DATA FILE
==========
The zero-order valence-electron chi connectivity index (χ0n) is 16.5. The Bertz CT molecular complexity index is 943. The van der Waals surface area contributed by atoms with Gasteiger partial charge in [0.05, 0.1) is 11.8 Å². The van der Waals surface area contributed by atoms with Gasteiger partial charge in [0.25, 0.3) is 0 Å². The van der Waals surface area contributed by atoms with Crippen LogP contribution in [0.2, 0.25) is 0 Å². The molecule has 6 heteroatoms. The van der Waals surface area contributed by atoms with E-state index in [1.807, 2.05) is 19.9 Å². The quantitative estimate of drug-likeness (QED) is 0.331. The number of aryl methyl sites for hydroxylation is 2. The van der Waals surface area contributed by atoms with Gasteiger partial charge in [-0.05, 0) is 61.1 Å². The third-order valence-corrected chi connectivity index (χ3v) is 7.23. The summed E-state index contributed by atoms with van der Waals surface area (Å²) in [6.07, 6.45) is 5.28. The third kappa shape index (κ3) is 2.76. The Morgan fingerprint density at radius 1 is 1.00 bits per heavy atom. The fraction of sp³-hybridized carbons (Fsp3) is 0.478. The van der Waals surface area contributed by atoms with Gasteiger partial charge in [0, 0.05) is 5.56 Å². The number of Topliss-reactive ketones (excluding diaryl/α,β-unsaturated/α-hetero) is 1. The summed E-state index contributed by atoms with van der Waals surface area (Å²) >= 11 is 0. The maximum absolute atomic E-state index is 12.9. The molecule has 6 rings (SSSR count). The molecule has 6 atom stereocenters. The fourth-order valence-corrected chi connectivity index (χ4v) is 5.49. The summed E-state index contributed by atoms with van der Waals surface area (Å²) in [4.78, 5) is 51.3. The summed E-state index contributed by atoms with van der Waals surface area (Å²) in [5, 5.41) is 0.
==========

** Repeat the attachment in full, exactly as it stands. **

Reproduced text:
The zero-order valence-electron chi connectivity index (χ0n) is 16.5. The Bertz CT molecular complexity index is 943. The van der Waals surface area contributed by atoms with Gasteiger partial charge in [0.05, 0.1) is 11.8 Å². The van der Waals surface area contributed by atoms with Gasteiger partial charge in [0.25, 0.3) is 0 Å². The van der Waals surface area contributed by atoms with Crippen LogP contribution in [0.2, 0.25) is 0 Å². The molecule has 6 heteroatoms. The van der Waals surface area contributed by atoms with E-state index in [1.807, 2.05) is 19.9 Å². The quantitative estimate of drug-likeness (QED) is 0.331. The number of aryl methyl sites for hydroxylation is 2. The van der Waals surface area contributed by atoms with Gasteiger partial charge in [-0.05, 0) is 61.1 Å². The third-order valence-corrected chi connectivity index (χ3v) is 7.23. The summed E-state index contributed by atoms with van der Waals surface area (Å²) in [6.07, 6.45) is 5.28. The third kappa shape index (κ3) is 2.76. The Morgan fingerprint density at radius 1 is 1.00 bits per heavy atom. The fraction of sp³-hybridized carbons (Fsp3) is 0.478. The van der Waals surface area contributed by atoms with Gasteiger partial charge in [0, 0.05) is 5.56 Å². The number of Topliss-reactive ketones (excluding diaryl/α,β-unsaturated/α-hetero) is 1. The summed E-state index contributed by atoms with van der Waals surface area (Å²) >= 11 is 0. The maximum absolute atomic E-state index is 12.9. The molecule has 6 rings (SSSR count). The molecule has 6 atom stereocenters. The fourth-order valence-corrected chi connectivity index (χ4v) is 5.49. The summed E-state index contributed by atoms with van der Waals surface area (Å²) in [4.78, 5) is 51.3. The summed E-state index contributed by atoms with van der Waals surface area (Å²) in [5, 5.41) is 0.